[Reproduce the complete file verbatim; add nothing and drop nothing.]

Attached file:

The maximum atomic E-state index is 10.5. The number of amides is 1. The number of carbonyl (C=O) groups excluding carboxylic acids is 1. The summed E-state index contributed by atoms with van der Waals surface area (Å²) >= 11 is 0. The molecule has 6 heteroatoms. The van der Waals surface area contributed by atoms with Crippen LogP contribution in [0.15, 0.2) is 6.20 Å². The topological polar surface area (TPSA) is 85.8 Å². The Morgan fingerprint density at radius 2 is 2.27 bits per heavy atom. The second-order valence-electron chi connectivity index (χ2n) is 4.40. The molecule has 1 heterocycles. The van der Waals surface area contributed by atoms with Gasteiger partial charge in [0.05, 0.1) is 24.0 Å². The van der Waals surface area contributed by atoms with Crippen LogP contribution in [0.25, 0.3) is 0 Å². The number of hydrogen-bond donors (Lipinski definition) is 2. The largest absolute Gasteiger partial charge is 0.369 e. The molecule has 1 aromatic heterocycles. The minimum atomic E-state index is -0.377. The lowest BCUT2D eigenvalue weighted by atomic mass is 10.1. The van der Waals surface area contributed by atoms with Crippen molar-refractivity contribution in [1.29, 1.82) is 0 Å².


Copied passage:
The maximum atomic E-state index is 10.5. The number of amides is 1. The number of carbonyl (C=O) groups excluding carboxylic acids is 1. The summed E-state index contributed by atoms with van der Waals surface area (Å²) >= 11 is 0. The molecule has 6 heteroatoms. The van der Waals surface area contributed by atoms with Crippen LogP contribution in [0.15, 0.2) is 6.20 Å². The topological polar surface area (TPSA) is 85.8 Å². The Morgan fingerprint density at radius 2 is 2.27 bits per heavy atom. The second-order valence-electron chi connectivity index (χ2n) is 4.40. The molecule has 1 heterocycles. The van der Waals surface area contributed by atoms with Gasteiger partial charge in [0.05, 0.1) is 24.0 Å². The van der Waals surface area contributed by atoms with Crippen LogP contribution in [0.25, 0.3) is 0 Å². The number of hydrogen-bond donors (Lipinski definition) is 2. The largest absolute Gasteiger partial charge is 0.369 e. The molecule has 1 aromatic heterocycles. The minimum atomic E-state index is -0.377. The lowest BCUT2D eigenvalue weighted by atomic mass is 10.1. The van der Waals surface area contributed by atoms with Crippen molar-refractivity contribution in [1.29, 1.82) is 0 Å².